December 5, 2016 / 11:57 AM / 8 months ago

UK government begins legal fight against ruling that could derail Brexit

LONDON (Reuters) - The British government launched a Supreme Court battle on Monday over who has the power to trigger the formal process of leaving the European Union, seeking to overturn a legal ruling that could derail its Brexit strategy.

With passions inflamed by the June vote to leave the EU, demonstrators gathered outside the court as it began hearing the government's appeal against a ruling that ministers needed parliament's assent before triggering the complex process.

EU supporters in judges' robes and wigs rode a double decker bus past the court, along with a van emblazoned with the slogan "The Brexiteers have failed us all". Rival Brexit supporters waved placards saying "This is an establishment stitch-up".

The High Court ruled last month that Prime Minister Theresa May could not trigger Article 50 of the Lisbon Treaty and begin two years of Brexit talks with the 27 remaining EU members without parliamentary backing.

If the Supreme Court upholds the earlier ruling, that could disrupt May's planned timetable for invoking Article 50 by the end of March, and give lawmakers opportunities to water down the government's policies on what the terms of Brexit should be.

Launching the government's case, its top lawyer said the earlier legal ruling was wrong, arguing that parliament had accepted before the referendum that ministers would use executive "prerogative" powers to implement its result.

"The triggering of Article 50, we say, will not be an exercise of prerogative power on a whim or out of a clear blue sky," said Attorney General Jeremy Wright.

"It is a logical conclusion of a process in which parliament has been fully and consciously involved."

Wright said prerogative authority, a historical power where the government acts on behalf of the monarch, was not an "ancient relic but a contemporary necessity".

The hearing is due to last for four days and for the first time in the Supreme Court's seven-year history all 11 justices are sitting. The verdict is expected in January.

Outside the court, a grand neo-Gothic building located on the same central London square as the Houses of Parliament, police kept an eye on rival demonstrators while inside, government lawyer James Eadie came under close questioning from the judges.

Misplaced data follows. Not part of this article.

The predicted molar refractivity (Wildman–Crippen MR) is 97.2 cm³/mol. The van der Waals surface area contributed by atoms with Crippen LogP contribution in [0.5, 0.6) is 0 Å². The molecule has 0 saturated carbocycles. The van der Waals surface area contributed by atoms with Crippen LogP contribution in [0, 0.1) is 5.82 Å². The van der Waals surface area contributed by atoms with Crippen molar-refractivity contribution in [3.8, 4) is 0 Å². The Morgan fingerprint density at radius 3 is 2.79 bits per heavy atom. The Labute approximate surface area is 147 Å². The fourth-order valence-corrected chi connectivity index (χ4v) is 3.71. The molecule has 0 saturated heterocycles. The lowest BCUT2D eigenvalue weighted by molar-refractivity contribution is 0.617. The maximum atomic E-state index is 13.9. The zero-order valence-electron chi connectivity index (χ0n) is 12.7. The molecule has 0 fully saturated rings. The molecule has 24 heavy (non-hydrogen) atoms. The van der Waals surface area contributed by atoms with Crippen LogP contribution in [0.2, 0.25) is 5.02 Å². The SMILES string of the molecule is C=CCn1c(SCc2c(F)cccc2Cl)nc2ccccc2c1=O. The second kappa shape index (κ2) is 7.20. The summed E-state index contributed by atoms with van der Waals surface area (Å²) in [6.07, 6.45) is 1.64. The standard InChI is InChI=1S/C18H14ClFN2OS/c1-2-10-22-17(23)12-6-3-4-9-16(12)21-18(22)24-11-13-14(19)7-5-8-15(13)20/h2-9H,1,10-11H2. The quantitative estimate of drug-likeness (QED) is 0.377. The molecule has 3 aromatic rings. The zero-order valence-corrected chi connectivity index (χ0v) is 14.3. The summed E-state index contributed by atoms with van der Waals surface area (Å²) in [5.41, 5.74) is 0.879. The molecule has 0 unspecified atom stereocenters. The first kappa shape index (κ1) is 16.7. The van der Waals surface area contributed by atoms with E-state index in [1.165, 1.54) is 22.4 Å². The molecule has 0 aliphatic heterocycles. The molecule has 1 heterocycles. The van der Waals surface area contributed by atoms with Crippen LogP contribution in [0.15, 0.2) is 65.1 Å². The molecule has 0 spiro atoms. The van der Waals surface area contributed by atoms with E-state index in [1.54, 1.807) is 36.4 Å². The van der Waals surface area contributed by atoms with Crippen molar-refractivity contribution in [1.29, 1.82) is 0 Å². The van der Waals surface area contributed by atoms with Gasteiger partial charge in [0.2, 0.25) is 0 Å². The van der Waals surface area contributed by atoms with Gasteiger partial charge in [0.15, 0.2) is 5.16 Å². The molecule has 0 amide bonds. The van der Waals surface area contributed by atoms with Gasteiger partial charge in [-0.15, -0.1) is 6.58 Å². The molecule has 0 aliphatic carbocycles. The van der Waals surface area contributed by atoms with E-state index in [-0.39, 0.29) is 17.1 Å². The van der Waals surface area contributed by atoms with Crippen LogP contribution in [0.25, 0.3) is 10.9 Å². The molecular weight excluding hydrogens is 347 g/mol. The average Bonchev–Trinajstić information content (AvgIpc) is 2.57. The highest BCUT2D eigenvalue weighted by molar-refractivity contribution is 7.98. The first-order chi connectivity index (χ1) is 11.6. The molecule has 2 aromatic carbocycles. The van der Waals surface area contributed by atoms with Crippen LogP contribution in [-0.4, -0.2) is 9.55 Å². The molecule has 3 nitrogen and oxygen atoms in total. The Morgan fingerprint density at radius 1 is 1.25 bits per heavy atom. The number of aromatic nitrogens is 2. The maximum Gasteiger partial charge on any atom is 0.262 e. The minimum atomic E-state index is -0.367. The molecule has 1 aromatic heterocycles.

A protesters wearing a judge's wigs and robes stands outside the Supreme Court ahead of the challenge against a court ruling that Theresa May's government requires parliamentary approval to start the process of leaving the European Union, in Parliament Square, central London, Britain December 5, 2016.Toby Melville

Law Not Politics

Some politicians and newspapers have portrayed the legal battle as an attempt by establishment judges to thwart the popular will. Voters opted to leave the EU by 52 to 48 percent in June's referendum.

The Daily Mail newspaper, which called the High Court judges "enemies of the people" after last month's ruling, has kept up its assault on the judiciary, saying many of the Supreme Court justices had links to the EU or had expressed pro-EU views.

"We are aware of the strong feelings associated with the many wider political questions surrounding the United Kingdom's departure from the European Union," Supreme Court President David Neuberger said in opening remarks. "However ... those wider political questions are not the subject of this appeal.

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"This appeal is concerned with legal issues and, as judges, our duty is to consider those issues impartially, and to decide the case according to the law. This is what we shall do."

Some lawmakers in May's Conservative Party had called for Neuberger himself to withdraw because his wife had previously posted anti-Brexit messages on Twitter. He said all parties in the case had been asked if they wanted any of the judges to stand down and no objections had been raised.

The case was originally brought by investment fund manager Gina Miller along with hairdresser Deir Tozetti Dos Santos.

Their lawyers successfully argued at the High Court that Britons would inevitably lose rights granted by parliament when leaving the EU, and that under Britain's unwritten constitution such rights could only be taken away with lawmakers' approval.

If the government wins at the Supreme Court, May can invoke Article 50 by the end of March as planned. But if she loses, as many legal experts have predicted, parliament could delay or put conditions on the process, and in theory even block it.

Investors believe that greater parliamentary involvement would reduce the chances of a "hard Brexit" in which tight controls on immigration are prioritised over European single market access. The pound surged after November's High Court ruling.

Such is the level of vitriol in the public debate over Brexit that Miller has become a target of hate and has received abuse and death threats.

"Threatening and abusing people because they are exercising their fundamental right to go to court undermines the rule of law," said Neuberger.

Editing by Guy Faulconbridge/Ralph Boulton

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